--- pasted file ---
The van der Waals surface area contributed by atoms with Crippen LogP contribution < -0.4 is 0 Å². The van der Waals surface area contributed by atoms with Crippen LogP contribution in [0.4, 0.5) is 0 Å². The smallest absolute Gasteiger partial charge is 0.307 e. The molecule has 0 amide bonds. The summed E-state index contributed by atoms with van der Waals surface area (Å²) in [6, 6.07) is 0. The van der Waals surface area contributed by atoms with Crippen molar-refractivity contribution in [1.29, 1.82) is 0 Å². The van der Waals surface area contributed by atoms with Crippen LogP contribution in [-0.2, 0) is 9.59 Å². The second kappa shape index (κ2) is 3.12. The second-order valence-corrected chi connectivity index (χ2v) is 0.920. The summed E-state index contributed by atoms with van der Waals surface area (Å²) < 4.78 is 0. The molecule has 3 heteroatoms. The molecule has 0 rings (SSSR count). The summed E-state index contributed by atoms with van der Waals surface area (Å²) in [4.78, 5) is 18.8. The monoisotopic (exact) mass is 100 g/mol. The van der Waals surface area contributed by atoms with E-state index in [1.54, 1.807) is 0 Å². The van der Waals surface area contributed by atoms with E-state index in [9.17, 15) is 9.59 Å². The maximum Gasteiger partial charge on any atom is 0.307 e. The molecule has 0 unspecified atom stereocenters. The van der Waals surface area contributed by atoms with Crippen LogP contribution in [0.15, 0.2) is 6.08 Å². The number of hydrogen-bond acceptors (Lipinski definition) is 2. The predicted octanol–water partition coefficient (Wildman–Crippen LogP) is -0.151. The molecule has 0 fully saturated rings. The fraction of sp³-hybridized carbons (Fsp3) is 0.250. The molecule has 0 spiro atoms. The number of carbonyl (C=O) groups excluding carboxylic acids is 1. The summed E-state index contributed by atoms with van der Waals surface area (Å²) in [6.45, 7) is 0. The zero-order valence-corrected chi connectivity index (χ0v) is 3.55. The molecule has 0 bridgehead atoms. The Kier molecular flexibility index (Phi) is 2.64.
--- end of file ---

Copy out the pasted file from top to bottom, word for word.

The van der Waals surface area contributed by atoms with Crippen LogP contribution < -0.4 is 0 Å². The van der Waals surface area contributed by atoms with Crippen LogP contribution in [0.4, 0.5) is 0 Å². The smallest absolute Gasteiger partial charge is 0.307 e. The molecule has 0 amide bonds. The summed E-state index contributed by atoms with van der Waals surface area (Å²) in [6, 6.07) is 0. The van der Waals surface area contributed by atoms with Crippen molar-refractivity contribution in [1.29, 1.82) is 0 Å². The van der Waals surface area contributed by atoms with Crippen LogP contribution in [-0.2, 0) is 9.59 Å². The second kappa shape index (κ2) is 3.12. The second-order valence-corrected chi connectivity index (χ2v) is 0.920. The summed E-state index contributed by atoms with van der Waals surface area (Å²) < 4.78 is 0. The molecule has 3 heteroatoms. The molecule has 0 rings (SSSR count). The summed E-state index contributed by atoms with van der Waals surface area (Å²) in [4.78, 5) is 18.8. The monoisotopic (exact) mass is 100 g/mol. The van der Waals surface area contributed by atoms with E-state index in [1.54, 1.807) is 0 Å². The van der Waals surface area contributed by atoms with E-state index in [9.17, 15) is 9.59 Å². The maximum Gasteiger partial charge on any atom is 0.307 e. The molecule has 0 unspecified atom stereocenters. The van der Waals surface area contributed by atoms with Crippen LogP contribution in [0.15, 0.2) is 6.08 Å². The number of hydrogen-bond acceptors (Lipinski definition) is 2. The predicted octanol–water partition coefficient (Wildman–Crippen LogP) is -0.151. The molecule has 0 fully saturated rings. The fraction of sp³-hybridized carbons (Fsp3) is 0.250. The molecule has 0 spiro atoms. The number of carbonyl (C=O) groups excluding carboxylic acids is 1. The summed E-state index contributed by atoms with van der Waals surface area (Å²) in [6.45, 7) is 0. The zero-order valence-corrected chi connectivity index (χ0v) is 3.55. The molecule has 0 bridgehead atoms. The Kier molecular flexibility index (Phi) is 2.64.